Historical Comprehension: 18th Century Slave Trade Legislation
The slave trade was a source of tension in the United States even before the formation of the federal government. Eighteenth-century legislation, beginning with the Constitution, set a legal precedent for the debate that would rage for the next seventy-five years. When the Constitution was ratified in 1787, it included two compromises on the slavery issue. First, only three-fifths of the slaves in a state were counted for taxation and representation purposes. Second, Congress was prohibited from ending the importation of slaves for twenty years.
“Disunion and Slavery,” a collection of letters from Republican Henry Raymond to Alabama Congressman W.L. Yancey, includes a November 23, 1860 letter that quotes the Congressional record in its description of how northern states called for immediate power to prohibit the slave trade but “yielded their consent to its continuance for twenty years, only to threats of secession on the part of South Carolina and Georgia.”
The 1824 pamphlet, “A View of the Present State of the African Slave Trade,” chronicles the laws introduced to curb the slave trade (page 5). This history includes a brief discussion of such legislation as the 1794 prohibition of U.S. residents from transporting slaves to foreign countries and the 1800 law preventing residents from working on or owning slave trade vessels.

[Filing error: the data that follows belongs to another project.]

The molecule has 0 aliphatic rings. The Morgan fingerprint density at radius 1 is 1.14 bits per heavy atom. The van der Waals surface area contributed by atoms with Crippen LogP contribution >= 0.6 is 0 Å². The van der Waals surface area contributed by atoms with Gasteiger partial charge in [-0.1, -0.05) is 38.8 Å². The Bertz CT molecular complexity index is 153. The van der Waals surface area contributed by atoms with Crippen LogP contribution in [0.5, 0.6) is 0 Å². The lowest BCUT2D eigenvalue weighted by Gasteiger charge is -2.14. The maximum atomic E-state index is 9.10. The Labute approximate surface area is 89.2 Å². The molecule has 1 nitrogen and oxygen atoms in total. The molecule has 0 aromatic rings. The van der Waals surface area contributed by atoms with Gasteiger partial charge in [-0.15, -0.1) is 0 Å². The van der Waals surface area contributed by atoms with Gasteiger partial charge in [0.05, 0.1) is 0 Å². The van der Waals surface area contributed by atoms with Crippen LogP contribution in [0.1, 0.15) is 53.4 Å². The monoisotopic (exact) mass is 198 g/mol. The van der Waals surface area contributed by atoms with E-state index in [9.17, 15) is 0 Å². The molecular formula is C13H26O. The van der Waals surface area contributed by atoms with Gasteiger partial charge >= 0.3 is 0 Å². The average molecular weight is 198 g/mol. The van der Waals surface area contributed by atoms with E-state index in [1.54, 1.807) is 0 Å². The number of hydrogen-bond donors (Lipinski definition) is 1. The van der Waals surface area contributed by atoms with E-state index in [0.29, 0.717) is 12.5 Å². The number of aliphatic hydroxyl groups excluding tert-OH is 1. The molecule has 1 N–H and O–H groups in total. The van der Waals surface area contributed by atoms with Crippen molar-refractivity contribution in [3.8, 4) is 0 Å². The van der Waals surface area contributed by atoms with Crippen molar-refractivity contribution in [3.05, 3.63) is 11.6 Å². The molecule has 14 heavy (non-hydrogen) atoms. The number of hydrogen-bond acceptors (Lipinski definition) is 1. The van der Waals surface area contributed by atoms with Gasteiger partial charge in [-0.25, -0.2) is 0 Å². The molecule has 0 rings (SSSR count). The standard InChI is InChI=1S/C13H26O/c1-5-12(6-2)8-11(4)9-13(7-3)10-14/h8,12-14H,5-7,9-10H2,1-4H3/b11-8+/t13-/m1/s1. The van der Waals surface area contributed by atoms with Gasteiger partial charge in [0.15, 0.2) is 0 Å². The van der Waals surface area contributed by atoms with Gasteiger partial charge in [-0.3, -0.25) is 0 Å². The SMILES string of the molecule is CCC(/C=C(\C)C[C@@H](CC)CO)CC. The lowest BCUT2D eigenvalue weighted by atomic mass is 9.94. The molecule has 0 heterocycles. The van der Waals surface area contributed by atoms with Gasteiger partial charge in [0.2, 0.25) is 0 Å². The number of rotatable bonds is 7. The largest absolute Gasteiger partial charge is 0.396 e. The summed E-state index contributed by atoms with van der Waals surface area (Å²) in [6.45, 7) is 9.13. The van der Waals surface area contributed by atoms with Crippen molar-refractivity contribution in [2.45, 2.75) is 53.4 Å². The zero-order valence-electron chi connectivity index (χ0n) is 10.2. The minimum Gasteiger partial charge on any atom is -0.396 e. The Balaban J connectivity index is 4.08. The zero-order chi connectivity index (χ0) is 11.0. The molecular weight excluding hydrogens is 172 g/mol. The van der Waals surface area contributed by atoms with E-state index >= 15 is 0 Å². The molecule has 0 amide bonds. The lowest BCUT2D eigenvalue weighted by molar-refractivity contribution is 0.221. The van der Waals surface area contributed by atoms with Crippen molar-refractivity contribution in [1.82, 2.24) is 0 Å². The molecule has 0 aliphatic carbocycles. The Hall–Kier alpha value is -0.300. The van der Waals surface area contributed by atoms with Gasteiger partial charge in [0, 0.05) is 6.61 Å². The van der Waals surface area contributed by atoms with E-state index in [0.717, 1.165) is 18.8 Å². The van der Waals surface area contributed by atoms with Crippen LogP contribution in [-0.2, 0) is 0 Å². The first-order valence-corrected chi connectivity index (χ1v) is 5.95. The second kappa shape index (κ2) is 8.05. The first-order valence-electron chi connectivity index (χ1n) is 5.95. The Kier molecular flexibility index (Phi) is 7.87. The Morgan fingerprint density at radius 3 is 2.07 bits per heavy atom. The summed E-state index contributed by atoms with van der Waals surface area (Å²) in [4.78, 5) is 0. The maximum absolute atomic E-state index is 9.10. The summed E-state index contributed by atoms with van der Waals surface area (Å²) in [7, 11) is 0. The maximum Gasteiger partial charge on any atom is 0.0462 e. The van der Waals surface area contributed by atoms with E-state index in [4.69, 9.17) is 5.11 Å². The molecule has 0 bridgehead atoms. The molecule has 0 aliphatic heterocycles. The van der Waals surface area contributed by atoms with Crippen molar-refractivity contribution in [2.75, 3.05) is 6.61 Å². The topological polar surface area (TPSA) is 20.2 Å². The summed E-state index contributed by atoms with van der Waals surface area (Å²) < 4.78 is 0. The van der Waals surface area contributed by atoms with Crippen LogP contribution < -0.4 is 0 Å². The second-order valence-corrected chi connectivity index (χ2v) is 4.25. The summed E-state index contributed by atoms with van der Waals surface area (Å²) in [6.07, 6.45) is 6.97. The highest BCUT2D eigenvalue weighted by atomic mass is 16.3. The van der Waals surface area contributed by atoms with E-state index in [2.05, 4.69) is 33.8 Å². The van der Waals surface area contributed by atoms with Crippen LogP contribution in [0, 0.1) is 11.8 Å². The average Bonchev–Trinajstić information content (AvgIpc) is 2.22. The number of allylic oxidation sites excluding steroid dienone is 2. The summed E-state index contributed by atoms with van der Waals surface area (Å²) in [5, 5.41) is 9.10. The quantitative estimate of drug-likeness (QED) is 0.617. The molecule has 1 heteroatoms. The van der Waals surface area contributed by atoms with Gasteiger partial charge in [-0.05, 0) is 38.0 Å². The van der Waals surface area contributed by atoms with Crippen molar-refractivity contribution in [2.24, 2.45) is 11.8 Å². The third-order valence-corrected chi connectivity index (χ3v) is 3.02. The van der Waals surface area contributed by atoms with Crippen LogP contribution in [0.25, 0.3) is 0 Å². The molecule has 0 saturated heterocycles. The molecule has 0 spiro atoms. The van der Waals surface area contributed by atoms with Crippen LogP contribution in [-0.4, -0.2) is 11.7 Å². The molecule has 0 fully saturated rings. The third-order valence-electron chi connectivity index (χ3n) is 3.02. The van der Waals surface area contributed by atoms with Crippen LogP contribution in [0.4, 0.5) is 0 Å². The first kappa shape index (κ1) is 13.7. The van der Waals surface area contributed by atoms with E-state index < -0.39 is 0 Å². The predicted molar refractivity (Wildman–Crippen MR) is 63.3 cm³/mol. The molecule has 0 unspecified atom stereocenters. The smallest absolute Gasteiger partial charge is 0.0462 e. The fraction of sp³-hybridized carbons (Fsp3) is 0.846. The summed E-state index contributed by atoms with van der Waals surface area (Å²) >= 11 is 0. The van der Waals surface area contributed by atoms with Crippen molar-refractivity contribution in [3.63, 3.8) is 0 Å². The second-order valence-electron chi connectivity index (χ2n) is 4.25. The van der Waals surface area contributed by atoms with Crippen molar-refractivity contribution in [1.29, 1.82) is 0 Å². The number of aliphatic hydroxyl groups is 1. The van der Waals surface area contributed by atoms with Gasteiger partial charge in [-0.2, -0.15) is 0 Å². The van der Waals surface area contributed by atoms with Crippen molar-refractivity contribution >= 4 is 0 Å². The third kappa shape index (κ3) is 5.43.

- Why did Congress establish laws that prohibited activities related to the slave trade?
- How do you think these laws affected the ability to carry out the slave trade?
- Were such laws in violation of the compromise established in the Constitution? Were these laws in violation of the spirit of that compromise? If so, was that unethical?
- How might the importation of slaves have affected the population count and the subsequent representation of the states in Congress?
- What was the rationale for counting only three-fifths of the slaves? Who benefitted from this stipulation?
- Why do you think that South Carolina and Georgia threatened to secede if Congress possessed the power to immediately prohibit the slave trade?
- Do you think that the debate over the slave trade was more about states’ rights or about the economic benefits of slavery? Why?
- How did the legislation of the eighteenth century foreshadow congressional decisions of the nineteenth century?